The sclera is commonly known as the “white” of the eye. It surrounds your entire eyeball, except for the clear covering in the front of your eye, the cornea. The area where the sclera meets the cornea is called the limbus.
Several layers comprise the sclera, including (in order from outermost to innermost layer) the episclera, stroma, lamina fusca, and endothelium. The front part of your sclera is covered with a thin layer of tissue with blood vessels, called the bulbar conjunctiva.
The sclera is a tough, fibrous, opaque tissue that protects the inner structures of your eye from trauma and helps maintain the shape of your eyeball. Most of your eyeball is filled with a gel-like fluid called the vitreous humor. Your eye muscles, which control your eye movements, also attach firmly to the sclera.
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Several conditions can affect the sclera. It is important to note that while some problems may appear to affect the sclera, they actually affect the overlying bulbar conjunctiva. The appearance can be misleading because the bulbar conjunctiva is mostly transparent.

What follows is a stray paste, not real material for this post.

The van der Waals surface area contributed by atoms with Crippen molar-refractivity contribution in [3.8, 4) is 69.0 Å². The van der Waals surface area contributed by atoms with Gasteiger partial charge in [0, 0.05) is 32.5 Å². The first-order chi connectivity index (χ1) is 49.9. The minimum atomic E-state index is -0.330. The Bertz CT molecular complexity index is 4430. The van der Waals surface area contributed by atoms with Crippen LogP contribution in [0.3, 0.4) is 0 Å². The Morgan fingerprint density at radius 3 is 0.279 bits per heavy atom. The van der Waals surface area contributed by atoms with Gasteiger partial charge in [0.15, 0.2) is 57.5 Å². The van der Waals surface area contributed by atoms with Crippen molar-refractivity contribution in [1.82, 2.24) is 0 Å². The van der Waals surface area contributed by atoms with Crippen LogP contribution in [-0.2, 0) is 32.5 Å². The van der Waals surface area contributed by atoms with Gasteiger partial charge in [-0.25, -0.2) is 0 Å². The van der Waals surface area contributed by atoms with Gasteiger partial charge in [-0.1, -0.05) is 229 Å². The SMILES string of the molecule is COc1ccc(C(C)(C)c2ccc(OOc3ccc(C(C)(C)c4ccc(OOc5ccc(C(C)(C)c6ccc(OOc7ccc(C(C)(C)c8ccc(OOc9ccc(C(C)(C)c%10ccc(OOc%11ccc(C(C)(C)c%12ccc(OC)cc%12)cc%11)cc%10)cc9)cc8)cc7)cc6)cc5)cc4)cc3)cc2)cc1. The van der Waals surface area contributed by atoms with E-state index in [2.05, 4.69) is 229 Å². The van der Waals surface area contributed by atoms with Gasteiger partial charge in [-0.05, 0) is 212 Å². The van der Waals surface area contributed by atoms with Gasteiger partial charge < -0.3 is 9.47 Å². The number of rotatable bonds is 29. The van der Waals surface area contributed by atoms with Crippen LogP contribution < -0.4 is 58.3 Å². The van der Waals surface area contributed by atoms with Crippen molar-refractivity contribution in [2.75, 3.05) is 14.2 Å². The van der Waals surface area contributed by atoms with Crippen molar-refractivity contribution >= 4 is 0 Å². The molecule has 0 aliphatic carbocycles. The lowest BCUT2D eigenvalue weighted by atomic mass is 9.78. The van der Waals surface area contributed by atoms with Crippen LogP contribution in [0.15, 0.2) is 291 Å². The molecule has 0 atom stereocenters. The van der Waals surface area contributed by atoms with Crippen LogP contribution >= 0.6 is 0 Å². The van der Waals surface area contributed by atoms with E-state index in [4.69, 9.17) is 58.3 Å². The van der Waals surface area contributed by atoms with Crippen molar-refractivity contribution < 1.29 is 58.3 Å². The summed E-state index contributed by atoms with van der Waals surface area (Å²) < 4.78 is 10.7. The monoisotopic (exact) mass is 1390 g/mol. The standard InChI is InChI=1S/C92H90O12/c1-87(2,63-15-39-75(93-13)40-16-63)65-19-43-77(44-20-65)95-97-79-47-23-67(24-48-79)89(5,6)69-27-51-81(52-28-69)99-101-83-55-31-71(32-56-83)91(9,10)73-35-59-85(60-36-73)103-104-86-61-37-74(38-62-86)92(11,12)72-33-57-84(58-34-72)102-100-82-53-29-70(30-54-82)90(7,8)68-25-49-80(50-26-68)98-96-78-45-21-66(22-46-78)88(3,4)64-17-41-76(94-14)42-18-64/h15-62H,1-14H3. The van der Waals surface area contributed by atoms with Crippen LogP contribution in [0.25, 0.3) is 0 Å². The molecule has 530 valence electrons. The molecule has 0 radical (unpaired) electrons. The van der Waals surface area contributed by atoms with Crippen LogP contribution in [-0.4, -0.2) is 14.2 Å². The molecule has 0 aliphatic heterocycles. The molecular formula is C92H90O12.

Sclera conditions include:
There are other conditions present at birth that may affect the sclera. Some of these are harmless, but others are more severe and may affect vision or eye health.
There are two acquired forms, primary and secondary acquired melanosis. The primary form is more common in light-skinned individuals and may grow in size. In rare cases, primary acquired melanosis may develop into malignant (cancerous) melanoma. The secondary form is associated with hormonal changes, radiation exposure, chemical exposure, or metabolic disorders. People with darker skin and hair are more likely to have secondary acquired melanosis, which rarely develops into melanomas.
Scleral expansion is a somewhat controversial procedure that is designed to treat presbyopia. Presbyopia is the loss of the ability to focus up close with age. The surgery involves inserting four plastic pieces into the sclera, between the eye muscles. This technology is still improving, and some researchers feel that this procedure can become the gold standard in presbyopia treatment.
A scleral buckle procedure is performed to repair a retinal detachment. During the surgery, the doctor uses cryopexy (freezing therapy) to seal your retina to the eye. Then, the surgeon places a silicone or plastic band around your eyeball (this is the scleral buckle), which helps the retina stay in place. The buckle remains in your eye permanently.
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